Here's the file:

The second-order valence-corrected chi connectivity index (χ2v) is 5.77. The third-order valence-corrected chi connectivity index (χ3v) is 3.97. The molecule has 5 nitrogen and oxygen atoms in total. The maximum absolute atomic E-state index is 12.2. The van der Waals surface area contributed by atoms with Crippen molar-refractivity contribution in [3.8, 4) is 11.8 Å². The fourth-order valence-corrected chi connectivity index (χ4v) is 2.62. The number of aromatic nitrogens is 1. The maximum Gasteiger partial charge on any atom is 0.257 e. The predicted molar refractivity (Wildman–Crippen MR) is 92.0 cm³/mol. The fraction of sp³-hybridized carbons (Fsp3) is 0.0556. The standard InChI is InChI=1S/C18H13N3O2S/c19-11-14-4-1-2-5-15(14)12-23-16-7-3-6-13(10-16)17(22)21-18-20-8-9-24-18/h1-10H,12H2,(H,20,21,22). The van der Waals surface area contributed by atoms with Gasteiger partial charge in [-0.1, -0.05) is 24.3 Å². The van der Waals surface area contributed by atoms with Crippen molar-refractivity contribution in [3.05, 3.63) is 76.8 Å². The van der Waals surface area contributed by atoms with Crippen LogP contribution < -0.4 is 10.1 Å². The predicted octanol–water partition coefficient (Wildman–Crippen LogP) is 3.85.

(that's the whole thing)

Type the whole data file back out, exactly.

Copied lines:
The second-order valence-corrected chi connectivity index (χ2v) is 5.77. The third-order valence-corrected chi connectivity index (χ3v) is 3.97. The molecule has 5 nitrogen and oxygen atoms in total. The maximum absolute atomic E-state index is 12.2. The van der Waals surface area contributed by atoms with Crippen molar-refractivity contribution in [3.8, 4) is 11.8 Å². The fourth-order valence-corrected chi connectivity index (χ4v) is 2.62. The number of aromatic nitrogens is 1. The maximum Gasteiger partial charge on any atom is 0.257 e. The predicted molar refractivity (Wildman–Crippen MR) is 92.0 cm³/mol. The fraction of sp³-hybridized carbons (Fsp3) is 0.0556. The standard InChI is InChI=1S/C18H13N3O2S/c19-11-14-4-1-2-5-15(14)12-23-16-7-3-6-13(10-16)17(22)21-18-20-8-9-24-18/h1-10H,12H2,(H,20,21,22). The van der Waals surface area contributed by atoms with Gasteiger partial charge in [-0.1, -0.05) is 24.3 Å². The van der Waals surface area contributed by atoms with Crippen molar-refractivity contribution in [3.05, 3.63) is 76.8 Å². The van der Waals surface area contributed by atoms with Crippen LogP contribution < -0.4 is 10.1 Å². The predicted octanol–water partition coefficient (Wildman–Crippen LogP) is 3.85.